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More women, including breast and ovarian cancer survivors and those with specific ancestry, may benefit from genetic testing to determine their cancer risk, says an expert panel that develops health screening guidelines for doctors.
The panel, the U.S. Preventive Services Task Force (USPSTF), has long advised primary care doctors about when to refer women to a genetic counselor to discuss the possibility of testing for mutations in the genes BRCA1 and BRCA2, which are linked to a significantly increased risk of breast and ovarian cancer by age 70.
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In an update published in the Journal of the American Medical Association, the task force expanded on its existing recommendation — that physicians should evaluate a woman's risk if she has a family history of BRCA-related cancer — to include two more groups:
- Women with a personal history of BRCA-related cancer, meaning those who are now considered cancer-free but were previously treated for breast, ovarian, fallopian tube or peritoneal cancer.
- Women whose ancestry puts them at increased risk. This applies primarily to people with Ashkenazi Jewish ancestry, 1 in 40 of whom have a BRCA mutation, compared with about 1 in 500 people in the general U.S. population, according to the Centers for Disease Control and Prevention (CDC).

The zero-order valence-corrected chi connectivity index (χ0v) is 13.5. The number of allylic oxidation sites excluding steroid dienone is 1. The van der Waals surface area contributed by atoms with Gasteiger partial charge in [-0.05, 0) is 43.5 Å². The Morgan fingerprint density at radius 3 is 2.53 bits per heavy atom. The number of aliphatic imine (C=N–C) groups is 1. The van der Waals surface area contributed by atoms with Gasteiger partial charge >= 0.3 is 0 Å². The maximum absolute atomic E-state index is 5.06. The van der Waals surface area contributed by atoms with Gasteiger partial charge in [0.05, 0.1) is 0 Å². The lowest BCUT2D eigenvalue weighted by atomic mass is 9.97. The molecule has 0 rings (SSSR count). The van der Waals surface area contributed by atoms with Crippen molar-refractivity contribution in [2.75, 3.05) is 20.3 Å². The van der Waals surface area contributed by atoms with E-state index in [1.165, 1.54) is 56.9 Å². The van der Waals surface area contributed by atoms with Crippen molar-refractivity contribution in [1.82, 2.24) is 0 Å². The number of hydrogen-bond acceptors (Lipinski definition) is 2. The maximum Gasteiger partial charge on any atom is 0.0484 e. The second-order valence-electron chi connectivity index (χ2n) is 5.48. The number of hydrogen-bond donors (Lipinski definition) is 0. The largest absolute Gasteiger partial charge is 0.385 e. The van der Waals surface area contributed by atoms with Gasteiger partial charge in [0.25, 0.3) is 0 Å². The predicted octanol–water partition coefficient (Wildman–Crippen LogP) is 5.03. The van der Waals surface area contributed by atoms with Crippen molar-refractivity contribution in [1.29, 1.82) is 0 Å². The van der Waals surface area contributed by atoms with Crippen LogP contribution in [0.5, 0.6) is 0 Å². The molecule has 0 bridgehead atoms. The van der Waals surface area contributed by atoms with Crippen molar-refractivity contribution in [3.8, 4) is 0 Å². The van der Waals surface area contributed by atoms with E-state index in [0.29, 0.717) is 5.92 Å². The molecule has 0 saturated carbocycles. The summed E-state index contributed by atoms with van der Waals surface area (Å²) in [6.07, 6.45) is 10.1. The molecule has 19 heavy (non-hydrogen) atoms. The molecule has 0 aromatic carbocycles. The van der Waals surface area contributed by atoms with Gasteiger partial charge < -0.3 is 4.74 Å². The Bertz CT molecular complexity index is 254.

Know the Numbers
• About 50 percent of women with BRCA1 or BRCA2 will get breast cancer by age 70
• 7 percent of women in the general U.S. population will get breast cancer by 70
• About 30 percent of women with BRCA1 or BRCA2 will get ovarian cancer by age 70
• Fewer than 1 percent of women in the general U.S. population will get ovarian cancer by 70
— Source: CDC
Experts say the inclusion of cancer survivors has particular significance for older adults who were successfully treated for BRCA-related cancer before genetic testing became available in the mid-1990s.
"One of the things that I see very commonly is that people who had cancer a long time ago feel like this information is not particularly helpful,” says oncologist Susan Domchek, executive director of the Basser Center for BRCA at Penn Medicine, “but it still matters."
Testing can help cancer survivors because BRCA mutations put people at risk of others cancers, including those that tend to develop later in life. A woman now in her 70s who was successfully treated for breast cancer in her 40s, Domchek says, may still face an elevated risk of ovarian cancer.